XXXX Baltika Brew is in a large brick building hidden in the back of a courtyard that abuts Kamenoovstrovsky Prospekt on the Petrograd Side. Its size and entrance are more reminiscent of a nightclub than brewery but once through the doors, one enters a large room that incorporates the structure’s original building material with some modern touches, most apparent in the large bar in the center of the palatial room.
The menu is essentially upscale bar food with a few touches of elegance. The appetizers and snacks on offer range from the simpler BBQ chicken wings (380 rubles, $11.30) to an Australian bass ceviche (490 rubles, $14.60), which most would consider a questionable choice in most places specializing in alcohol.
As for the alcohol, beer is the drink of choice and the craft beers all start at 250 rubles ($7.45) for a pint. The choices range from a Chocolate Stout to a Nordic Kolsch, a Cherry beer to a Belgian Brune and American-style IPA. The only non-craft beer available is non-alcoholic Carlsberg.
The beer menu also gives you a description of each drink that surpasses what I could possibly write about the noble beverage. For example, the Belgian Brune’s “monastery yeast created a powerful front of dried fruit (raisins, prunes, dried cherries) and a lingering spicy and wine aroma.” The caramel wheat beer, on the other hand, uses “shades of bread crust formed by the use of caramel malt, which only supports but does not cover the yeast character weitz.”
Unfortunately, the food menu’s descriptions are not accorded the same poetic account even though the aforementioned wings are an exercise in high-class: before you dig in, a large bowl of lemon-infused water is offered to dip your hands in once the sauce coats your fingers in spices and grease. Like in high-end restaurants as well, the portions are far too small and are to be savored instead of filling.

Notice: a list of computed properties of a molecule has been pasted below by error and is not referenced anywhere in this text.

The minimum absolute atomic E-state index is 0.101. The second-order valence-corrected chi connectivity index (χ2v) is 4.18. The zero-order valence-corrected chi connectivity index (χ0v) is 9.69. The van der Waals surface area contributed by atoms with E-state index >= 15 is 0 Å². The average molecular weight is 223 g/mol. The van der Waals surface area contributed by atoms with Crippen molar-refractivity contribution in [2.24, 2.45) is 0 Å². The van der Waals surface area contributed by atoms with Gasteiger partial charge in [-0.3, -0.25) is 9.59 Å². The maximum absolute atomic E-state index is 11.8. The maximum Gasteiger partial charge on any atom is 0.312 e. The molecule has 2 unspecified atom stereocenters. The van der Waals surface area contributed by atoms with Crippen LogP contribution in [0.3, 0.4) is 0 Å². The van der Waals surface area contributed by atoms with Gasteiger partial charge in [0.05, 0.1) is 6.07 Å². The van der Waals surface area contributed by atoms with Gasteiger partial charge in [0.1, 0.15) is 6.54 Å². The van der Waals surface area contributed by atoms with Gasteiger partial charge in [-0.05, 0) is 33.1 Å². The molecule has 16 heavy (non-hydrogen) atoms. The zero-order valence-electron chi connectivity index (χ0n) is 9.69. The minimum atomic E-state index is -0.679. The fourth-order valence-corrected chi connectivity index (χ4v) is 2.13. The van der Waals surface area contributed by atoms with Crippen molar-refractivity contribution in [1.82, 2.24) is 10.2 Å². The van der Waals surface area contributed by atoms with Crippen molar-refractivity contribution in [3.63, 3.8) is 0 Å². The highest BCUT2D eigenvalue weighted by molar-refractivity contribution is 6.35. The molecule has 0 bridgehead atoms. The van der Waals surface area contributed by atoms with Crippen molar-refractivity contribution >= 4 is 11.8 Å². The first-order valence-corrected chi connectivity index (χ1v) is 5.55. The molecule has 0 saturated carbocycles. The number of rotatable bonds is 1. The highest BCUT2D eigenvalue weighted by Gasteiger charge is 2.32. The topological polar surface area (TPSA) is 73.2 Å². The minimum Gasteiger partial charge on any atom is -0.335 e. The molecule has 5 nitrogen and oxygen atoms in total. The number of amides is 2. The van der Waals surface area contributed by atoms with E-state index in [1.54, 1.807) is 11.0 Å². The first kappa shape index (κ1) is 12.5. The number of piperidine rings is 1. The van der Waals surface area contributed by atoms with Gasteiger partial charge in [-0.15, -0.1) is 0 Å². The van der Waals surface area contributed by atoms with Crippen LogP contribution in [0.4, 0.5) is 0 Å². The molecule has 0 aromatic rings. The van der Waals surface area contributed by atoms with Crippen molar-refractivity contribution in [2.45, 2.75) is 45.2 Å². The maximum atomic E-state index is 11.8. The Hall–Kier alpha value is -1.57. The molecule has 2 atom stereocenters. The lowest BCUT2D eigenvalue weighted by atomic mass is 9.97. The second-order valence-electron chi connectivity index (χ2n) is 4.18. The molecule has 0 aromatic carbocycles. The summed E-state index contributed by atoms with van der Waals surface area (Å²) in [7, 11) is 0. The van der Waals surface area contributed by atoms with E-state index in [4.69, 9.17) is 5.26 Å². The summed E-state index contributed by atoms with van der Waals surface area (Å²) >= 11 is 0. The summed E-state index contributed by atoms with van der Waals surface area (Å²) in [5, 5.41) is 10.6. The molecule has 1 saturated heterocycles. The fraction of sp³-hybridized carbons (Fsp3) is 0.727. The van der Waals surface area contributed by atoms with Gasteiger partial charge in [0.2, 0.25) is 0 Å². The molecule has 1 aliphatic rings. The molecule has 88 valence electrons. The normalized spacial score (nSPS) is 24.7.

There is a sizable seafood section that includes lobster tails, fried pike and mussels (available only Thursday through Sunday). The grilled salmon with vegetable gratin (690 rubles, $20.50) is an example of the brewery’s attempt to be more than just the local bar. Served on a huge plate, the skinny piece is topped with sauce and served alongside a mound of sliced and diced vegetables. It is well cooked, with a nice crust that adds a bit of crunch to the otherwise soft fish, and the taste is enhanced by the addition of the flavorful sauce.
The brewburger (490 rubles, $14.60) is wrapped in paper on yet another wooden block and comes with a bucket of fries and a small bowl of ketchup. The first bite into the meat patty oozes juice that soaks the bread and assorted vegetables between the buns smothered in mustard. It’s superior to most bar burgers and, while pricey, it’s worth the price. The only moment of hesitation while eating it was when I found a piece of tin foil still attached to one of the pickle slices, which raises a lot of questions about the kitchen I don’t want answered.
In all, XXXX Baltika Brew is a place for the person who truly loves beer. Unlike the city’s cheaper establishments, this is not the place you come to drink in excess. It’s a restaurant where you can enjoy well-made beers along with well-made food that both pays tribute to its boozy inspirations and improves upon it. Not for the drinker on a budget, XXXX Baltika Brew is the perfect place if you’re looking to treat yourself.
www.sptimes.ru - July 2, 2014 by Gus Peters